Selection. De novo mutations in neurodevelopmental disorders including autism, schizophrenia, and intellectual disability raise an important question: are the mutations identified in patients pathogenic or are they simply genomic noise? A recent study in Nature Genetics tries to answer this question by looking at expression of particular exons in the brain and the overall mutational burden in these exons. They come up with critical exons, which seem to be particularly vulnerable in Autism Spectrum Disorder. Continue reading
Monthly Archives: July 2014
Have we given up on the genetics of febrile seizures?
Fever, genes, and seizures. Undoubtedly, febrile seizures are the most common epilepsy syndrome in humans. Up to 5% of children have febrile seizures. In most children, these febrile seizures are self-limiting, and there is no recurrence. Usually, no long-term treatment is required. We know from family studies and twin studies that febrile seizures have a significant genetic component. Now here are two surprising facts: first, the genetic contribution to febrile seizures is entirely unknown. Secondly, to my knowledge, the genetic contribution to the most common epilepsy syndrome in man has not been addressed in any of the current large-scale studies. Let’s review why this is the case and why we should change this. Continue reading
Publications of the week – PRICKLE1, Phelan-McDermid syndrome, and mitochondrial genetics
The week in review. It’s currently a bit quiet in the literature with respect to novel gene findings. However, there is plenty to explore about genes and variants we already know and their role in human epilepsy. This week’s selection of publications is about functional studies in a gene for progressive myoclonus epilepsy, the EEG signature in a microdeletion syndrome, and contribution of mitochondrial genetics in intractable epilepsy. Continue reading
WWOX, spinocerebellar ataxia, neurodegeneration, and epilepsy
Exomes. Massive parallel sequencing technologies are ideally suited to identify the genetic basis of monogenic disorders, particularly recessive diseases. In a recent publication in the Orphanet Journal of Rare Disease, Abdel-Salam and collaborators identify a homozygous mutation in WWOX in a family with epileptic encephalopathy and neurodegeneration. Their study highlights the issues of how to interpret recessive gene findings spanning different phenotypes identified in the era of exome sequencing. Continue reading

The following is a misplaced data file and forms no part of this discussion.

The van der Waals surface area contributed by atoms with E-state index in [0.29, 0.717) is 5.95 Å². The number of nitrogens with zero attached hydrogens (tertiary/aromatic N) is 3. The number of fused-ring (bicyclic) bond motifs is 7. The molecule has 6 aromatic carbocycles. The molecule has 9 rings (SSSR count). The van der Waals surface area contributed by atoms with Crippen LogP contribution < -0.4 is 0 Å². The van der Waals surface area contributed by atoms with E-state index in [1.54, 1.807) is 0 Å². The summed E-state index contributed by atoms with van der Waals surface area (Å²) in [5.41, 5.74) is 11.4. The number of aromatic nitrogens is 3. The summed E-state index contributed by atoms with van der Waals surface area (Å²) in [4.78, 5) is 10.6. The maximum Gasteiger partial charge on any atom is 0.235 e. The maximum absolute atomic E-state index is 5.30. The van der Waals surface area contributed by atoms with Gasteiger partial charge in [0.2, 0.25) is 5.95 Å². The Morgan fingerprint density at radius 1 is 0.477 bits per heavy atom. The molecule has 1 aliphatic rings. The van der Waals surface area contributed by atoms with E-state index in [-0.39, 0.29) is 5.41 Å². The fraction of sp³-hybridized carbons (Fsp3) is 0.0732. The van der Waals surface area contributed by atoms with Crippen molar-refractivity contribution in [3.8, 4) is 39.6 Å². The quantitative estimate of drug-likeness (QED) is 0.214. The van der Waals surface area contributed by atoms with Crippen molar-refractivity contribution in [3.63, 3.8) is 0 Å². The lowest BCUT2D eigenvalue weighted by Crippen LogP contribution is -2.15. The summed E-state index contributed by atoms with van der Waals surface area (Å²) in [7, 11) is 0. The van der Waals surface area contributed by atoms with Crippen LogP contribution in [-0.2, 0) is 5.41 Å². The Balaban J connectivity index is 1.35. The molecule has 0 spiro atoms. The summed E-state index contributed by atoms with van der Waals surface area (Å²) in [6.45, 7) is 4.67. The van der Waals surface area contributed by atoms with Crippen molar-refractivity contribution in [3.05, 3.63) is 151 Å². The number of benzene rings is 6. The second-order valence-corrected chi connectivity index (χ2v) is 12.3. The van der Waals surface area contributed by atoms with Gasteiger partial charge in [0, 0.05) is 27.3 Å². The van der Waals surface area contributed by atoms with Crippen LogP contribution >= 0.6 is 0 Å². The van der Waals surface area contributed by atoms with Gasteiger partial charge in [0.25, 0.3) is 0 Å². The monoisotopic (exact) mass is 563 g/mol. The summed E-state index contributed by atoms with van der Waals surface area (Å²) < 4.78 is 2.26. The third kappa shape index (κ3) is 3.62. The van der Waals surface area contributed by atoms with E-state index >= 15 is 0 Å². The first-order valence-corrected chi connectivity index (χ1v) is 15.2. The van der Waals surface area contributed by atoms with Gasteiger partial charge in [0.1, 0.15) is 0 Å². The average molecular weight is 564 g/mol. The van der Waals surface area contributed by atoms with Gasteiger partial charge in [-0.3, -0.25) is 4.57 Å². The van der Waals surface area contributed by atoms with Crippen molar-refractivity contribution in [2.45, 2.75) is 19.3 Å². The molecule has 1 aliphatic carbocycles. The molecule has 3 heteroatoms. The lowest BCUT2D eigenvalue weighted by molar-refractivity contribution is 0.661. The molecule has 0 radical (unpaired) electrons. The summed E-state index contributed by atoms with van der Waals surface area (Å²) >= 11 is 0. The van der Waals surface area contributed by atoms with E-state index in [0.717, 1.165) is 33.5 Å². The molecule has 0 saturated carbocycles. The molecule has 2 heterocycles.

Publications of the week: SLC13A5, SNAP25, and JME fMRI endophenotypes
Catching up. It has been a while since we posted a section on the recent publications in the field of epilepsy genetics. We are trying to catch up by briefly discussing three publications that appeared in the last two weeks. Here is what you should know about citrate transporters in epileptic encephalopathy, an STXBP1-interacting protein, and fMRI endophenotypes in Juvenile Myoclonic Epilepsy (JME). Continue reading
Should we stop talking about heritability in 2014?
Genetic epidemiology. Long before the first epilepsy gene was discovered, clinicians and researchers were wondering about a genetic contribution to epilepsy. Some epilepsy syndrome were found to run in families in an autosomal dominant or recessive pattern. In other epilepsies, there was an obvious excess of affected family members in the immediate or extended family. And this is how we got stuck with the concept of heritability. Let’s review the perils and pitfalls of heritability and ask the question whether we should retire this concept in the current era of genomic medicine. Continue reading
Twisting DNA and seizures: TDP2 mutations in neurodegeneration with epilepsy
Torsional stress. The DNA double helix has one major problem that we know from telephone cords: it is difficult to untangle. However, our DNA is constantly twisted and untangled for gene transcription. This constant twisting and untwisting produces torsional stress that is relieved by topoisomerases. A recent publication in Nature Genetics now identified a human neurological phenotype that is caused by faulty activity of this mechanism: neurodegeneration with epileptic encephalopathy. However, there are some features of the phenotype that are not easily explained by erroneous DNA twisting. Continue reading
Three things about 16p11.2 duplications in Rolandic Epilepsy that surprised us
In depth. Last week, we briefly mentioned the publication by Reinthalter and collaborators on 16p11.2 duplications in Benign Rolandic Epilepsy. At first glance, you might think that Eva’s publication may just be another description of a microdeletion in another type of epilepsy. However, nothing could be further from the truth. It’s a game changer. Here are three reasons why. Continue reading